I don’t normally cook a lot of pumpkin goodies, so I’ve only ever made puree twice, both times were mostly because I had a pumpkin that I needed to do something with before it began to rot. Normally, I make jack-o-lanterns from pumpkins, but when I went to find a good jack-o-lantern pumpkin at the store this year, all I found were badly misshapen or already rotting pumpkins. Call me snoody, but I’m not paying $3.50 for a rotten pumpkin; it’s just that simple. And I’m picky on the shape of my jack-o-lanterns. Therefore, I wandered over to the pie pumpkins to see how they looked. I knew I wouldn’t be able to carve them with my regular kitchen knives and didn’t really have money for pumpkin carving knives, but I still wanted to get a pumpkin. Since they were so cheap and in good condition, I bought two little pie pumpkins. For some fall decoration during a couple of get-togethers we had last month, I left the pumpkins sitting on the table, but yesterday was D-day for those little pumpkins. (Quite frankly, I’m getting to close too my own “D-day” to put some stuff off. It’s time to get things done.)
The first time that I made pumpkin puree was a couple of years. I had never made puree or seen it made, and I didn’t have easy internet access to google any ideas. What I ended up doing was taking a jack-o-lantern sized pumpkin, gutting it, peeling it, and cutting it up into little chunks before boiling those chunks and pureeing them with a hand mixer like mashed potatoes without milk and butter. It worked, and if you’re willing to get a few blisters, go for doing that way. There is a much easier way, though. 😉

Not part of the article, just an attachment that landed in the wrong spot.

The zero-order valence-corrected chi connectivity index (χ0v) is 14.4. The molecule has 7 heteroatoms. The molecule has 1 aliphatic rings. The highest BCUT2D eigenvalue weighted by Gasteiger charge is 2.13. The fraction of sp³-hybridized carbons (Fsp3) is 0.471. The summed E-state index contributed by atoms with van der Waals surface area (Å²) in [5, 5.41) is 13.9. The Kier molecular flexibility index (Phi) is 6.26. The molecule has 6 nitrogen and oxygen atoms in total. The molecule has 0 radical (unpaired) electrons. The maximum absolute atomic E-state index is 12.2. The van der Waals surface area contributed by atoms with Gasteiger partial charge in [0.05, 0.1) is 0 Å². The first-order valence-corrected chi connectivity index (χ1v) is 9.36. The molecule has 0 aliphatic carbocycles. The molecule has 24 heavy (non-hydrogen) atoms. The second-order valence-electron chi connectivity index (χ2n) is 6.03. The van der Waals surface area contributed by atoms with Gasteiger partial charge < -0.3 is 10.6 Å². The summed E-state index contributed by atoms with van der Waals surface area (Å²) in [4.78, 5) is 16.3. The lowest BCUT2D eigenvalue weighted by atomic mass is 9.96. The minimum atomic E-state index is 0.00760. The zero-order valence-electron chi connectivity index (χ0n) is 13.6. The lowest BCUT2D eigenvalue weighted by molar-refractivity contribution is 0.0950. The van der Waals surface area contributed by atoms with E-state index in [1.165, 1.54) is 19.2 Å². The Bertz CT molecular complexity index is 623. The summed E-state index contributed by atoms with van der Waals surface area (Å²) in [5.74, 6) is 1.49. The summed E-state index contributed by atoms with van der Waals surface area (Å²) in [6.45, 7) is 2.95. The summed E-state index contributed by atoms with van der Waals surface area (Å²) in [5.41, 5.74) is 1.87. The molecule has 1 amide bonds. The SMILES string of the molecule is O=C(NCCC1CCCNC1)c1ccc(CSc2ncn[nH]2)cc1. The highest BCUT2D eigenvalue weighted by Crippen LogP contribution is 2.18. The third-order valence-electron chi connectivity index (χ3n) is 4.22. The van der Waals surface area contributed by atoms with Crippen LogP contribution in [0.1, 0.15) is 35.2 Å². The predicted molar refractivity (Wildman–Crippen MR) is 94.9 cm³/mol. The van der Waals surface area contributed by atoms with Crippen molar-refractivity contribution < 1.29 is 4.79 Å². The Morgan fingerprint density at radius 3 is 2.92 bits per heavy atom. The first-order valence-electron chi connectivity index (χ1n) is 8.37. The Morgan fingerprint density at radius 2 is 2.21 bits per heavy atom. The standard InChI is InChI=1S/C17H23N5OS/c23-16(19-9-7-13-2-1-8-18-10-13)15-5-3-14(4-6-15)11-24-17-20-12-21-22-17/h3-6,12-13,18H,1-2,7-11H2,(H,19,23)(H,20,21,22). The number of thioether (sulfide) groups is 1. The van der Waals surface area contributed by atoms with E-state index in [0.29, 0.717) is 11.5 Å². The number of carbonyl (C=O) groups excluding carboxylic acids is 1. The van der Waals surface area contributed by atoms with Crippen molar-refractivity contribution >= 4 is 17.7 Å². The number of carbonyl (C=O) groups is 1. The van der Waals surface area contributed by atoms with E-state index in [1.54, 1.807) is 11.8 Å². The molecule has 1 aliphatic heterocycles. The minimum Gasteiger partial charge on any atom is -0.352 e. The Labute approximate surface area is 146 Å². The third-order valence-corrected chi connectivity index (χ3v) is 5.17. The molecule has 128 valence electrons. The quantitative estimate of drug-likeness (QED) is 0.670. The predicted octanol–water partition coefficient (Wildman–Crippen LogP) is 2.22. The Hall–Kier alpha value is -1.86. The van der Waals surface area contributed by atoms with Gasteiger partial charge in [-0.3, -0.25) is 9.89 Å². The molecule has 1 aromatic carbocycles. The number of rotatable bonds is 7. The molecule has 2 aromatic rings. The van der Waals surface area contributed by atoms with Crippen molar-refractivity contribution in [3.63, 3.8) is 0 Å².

Step 1: Give that pumpkin a bath!
It is better to use pie pumpkins from what I’ve read because the “meat” (the yellow interior wall of the pumpkin) is supposed to be more tender and “sweeter” (less bitter). However, never fear if all you have is a jack-o-lantern pumpkin because they can be cooked, too. To bathe the pumpkins just wash off the outside of them to get the dirt and what-not off of them. No biggie.
Step 2: Cut that bad boy in half!
To do this, I started at the stem and went down to the bottom. Then, I did the same thing on the other side, cutting from stem to bottom. Once I had it cut, I pulled the pumpkin apart. In both cases, the stem broke off with one side or the other, and I just broke it off from the side of the pumpkin. I did read a blog post where the person cut the stem in half, but my knife isn’t that good. If you have a good knife, go for it, but I hear it’s tough. If you leave the stem on, it will easily come off once you cook the pumpkins, so what you do with the stem is up to you.
Step 3: Gut the pumpkin!
As you can see in the picture above, I have cleaned out the “guts” (pulp and seeds) of the pumpkins. I just used a spoon and scraped the slimy pulp off the meat of the pumpkins. I did read where someone suggested using an ice cream scoop, which I have never thought of, but I’m sure would work wonders. However, I wouldn’t use a scoop with the little lever to push the ice cream out of the spoon. It would probably break your lever or at least be a pain to clean.
You can just throw away the seeds and the pulp or put it in a bowl to separate the seeds later. You can either toast the seeds or save them to plant next year to grow your own pumpkins. Also, if you compost, you can put the “guts” in your compost pile, but you probably already know that.